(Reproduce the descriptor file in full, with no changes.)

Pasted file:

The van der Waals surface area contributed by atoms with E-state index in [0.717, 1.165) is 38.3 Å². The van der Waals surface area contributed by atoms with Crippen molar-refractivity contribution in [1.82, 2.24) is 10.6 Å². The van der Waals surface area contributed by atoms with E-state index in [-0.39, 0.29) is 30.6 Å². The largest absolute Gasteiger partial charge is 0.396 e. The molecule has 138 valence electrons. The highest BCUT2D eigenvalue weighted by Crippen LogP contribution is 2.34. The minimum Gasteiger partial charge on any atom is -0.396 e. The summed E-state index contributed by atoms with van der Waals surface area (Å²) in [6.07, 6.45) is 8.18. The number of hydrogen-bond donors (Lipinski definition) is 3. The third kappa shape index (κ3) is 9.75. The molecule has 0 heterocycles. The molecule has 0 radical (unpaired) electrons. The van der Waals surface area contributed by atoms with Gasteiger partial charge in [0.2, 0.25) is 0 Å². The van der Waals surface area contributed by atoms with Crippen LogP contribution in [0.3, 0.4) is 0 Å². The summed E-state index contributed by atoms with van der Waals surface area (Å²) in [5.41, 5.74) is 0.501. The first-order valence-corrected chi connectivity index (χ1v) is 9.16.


The van der Waals surface area contributed by atoms with E-state index in [0.717, 1.165) is 38.3 Å². The van der Waals surface area contributed by atoms with Crippen molar-refractivity contribution in [1.82, 2.24) is 10.6 Å². The van der Waals surface area contributed by atoms with E-state index in [-0.39, 0.29) is 30.6 Å². The largest absolute Gasteiger partial charge is 0.396 e. The molecule has 138 valence electrons. The highest BCUT2D eigenvalue weighted by Crippen LogP contribution is 2.34. The minimum Gasteiger partial charge on any atom is -0.396 e. The summed E-state index contributed by atoms with van der Waals surface area (Å²) in [6.07, 6.45) is 8.18. The number of hydrogen-bond donors (Lipinski definition) is 3. The third kappa shape index (κ3) is 9.75. The molecule has 0 heterocycles. The molecule has 0 radical (unpaired) electrons. The van der Waals surface area contributed by atoms with Gasteiger partial charge in [0.2, 0.25) is 0 Å². The van der Waals surface area contributed by atoms with Crippen LogP contribution in [0.3, 0.4) is 0 Å². The summed E-state index contributed by atoms with van der Waals surface area (Å²) in [5.41, 5.74) is 0.501. The first-order valence-corrected chi connectivity index (χ1v) is 9.16.